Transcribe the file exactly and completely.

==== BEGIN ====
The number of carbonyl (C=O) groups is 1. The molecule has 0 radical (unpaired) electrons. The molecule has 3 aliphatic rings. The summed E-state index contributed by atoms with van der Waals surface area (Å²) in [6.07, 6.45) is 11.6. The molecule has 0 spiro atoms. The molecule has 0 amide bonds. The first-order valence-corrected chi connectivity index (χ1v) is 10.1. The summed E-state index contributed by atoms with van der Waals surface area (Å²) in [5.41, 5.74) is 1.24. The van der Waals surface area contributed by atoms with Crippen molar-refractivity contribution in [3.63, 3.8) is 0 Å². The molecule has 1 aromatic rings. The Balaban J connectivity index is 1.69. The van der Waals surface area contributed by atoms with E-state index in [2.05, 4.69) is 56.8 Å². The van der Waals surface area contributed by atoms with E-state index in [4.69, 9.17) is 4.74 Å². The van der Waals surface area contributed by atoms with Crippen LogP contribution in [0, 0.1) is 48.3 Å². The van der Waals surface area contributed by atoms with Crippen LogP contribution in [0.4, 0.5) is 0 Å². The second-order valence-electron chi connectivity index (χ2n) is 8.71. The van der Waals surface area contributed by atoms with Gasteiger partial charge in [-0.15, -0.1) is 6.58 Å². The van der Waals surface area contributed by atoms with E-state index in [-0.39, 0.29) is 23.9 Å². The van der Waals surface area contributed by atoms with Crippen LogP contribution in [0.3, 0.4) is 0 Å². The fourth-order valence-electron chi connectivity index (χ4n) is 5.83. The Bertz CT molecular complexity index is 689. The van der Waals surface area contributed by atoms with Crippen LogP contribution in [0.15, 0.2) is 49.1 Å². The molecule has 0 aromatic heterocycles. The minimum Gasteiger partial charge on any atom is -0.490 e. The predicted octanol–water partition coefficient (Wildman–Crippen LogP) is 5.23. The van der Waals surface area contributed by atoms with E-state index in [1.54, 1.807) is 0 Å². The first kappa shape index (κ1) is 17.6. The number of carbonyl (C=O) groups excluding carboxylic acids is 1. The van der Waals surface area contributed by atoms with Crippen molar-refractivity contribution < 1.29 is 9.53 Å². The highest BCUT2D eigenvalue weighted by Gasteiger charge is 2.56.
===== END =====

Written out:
The number of carbonyl (C=O) groups is 1. The molecule has 0 radical (unpaired) electrons. The molecule has 3 aliphatic rings. The summed E-state index contributed by atoms with van der Waals surface area (Å²) in [6.07, 6.45) is 11.6. The molecule has 0 spiro atoms. The molecule has 0 amide bonds. The first-order valence-corrected chi connectivity index (χ1v) is 10.1. The summed E-state index contributed by atoms with van der Waals surface area (Å²) in [5.41, 5.74) is 1.24. The van der Waals surface area contributed by atoms with Crippen molar-refractivity contribution in [3.63, 3.8) is 0 Å². The molecule has 1 aromatic rings. The Balaban J connectivity index is 1.69. The van der Waals surface area contributed by atoms with E-state index in [2.05, 4.69) is 56.8 Å². The van der Waals surface area contributed by atoms with E-state index in [4.69, 9.17) is 4.74 Å². The van der Waals surface area contributed by atoms with Crippen LogP contribution in [0, 0.1) is 48.3 Å². The van der Waals surface area contributed by atoms with Crippen LogP contribution in [0.4, 0.5) is 0 Å². The second-order valence-electron chi connectivity index (χ2n) is 8.71. The van der Waals surface area contributed by atoms with Gasteiger partial charge in [-0.15, -0.1) is 6.58 Å². The van der Waals surface area contributed by atoms with E-state index in [-0.39, 0.29) is 23.9 Å². The van der Waals surface area contributed by atoms with Crippen LogP contribution in [0.3, 0.4) is 0 Å². The fourth-order valence-electron chi connectivity index (χ4n) is 5.83. The Bertz CT molecular complexity index is 689. The van der Waals surface area contributed by atoms with Crippen LogP contribution in [0.15, 0.2) is 49.1 Å². The molecule has 0 aromatic heterocycles. The minimum Gasteiger partial charge on any atom is -0.490 e. The predicted octanol–water partition coefficient (Wildman–Crippen LogP) is 5.23. The van der Waals surface area contributed by atoms with E-state index in [1.54, 1.807) is 0 Å². The first kappa shape index (κ1) is 17.6. The number of carbonyl (C=O) groups excluding carboxylic acids is 1. The van der Waals surface area contributed by atoms with Crippen molar-refractivity contribution < 1.29 is 9.53 Å². The highest BCUT2D eigenvalue weighted by Gasteiger charge is 2.56.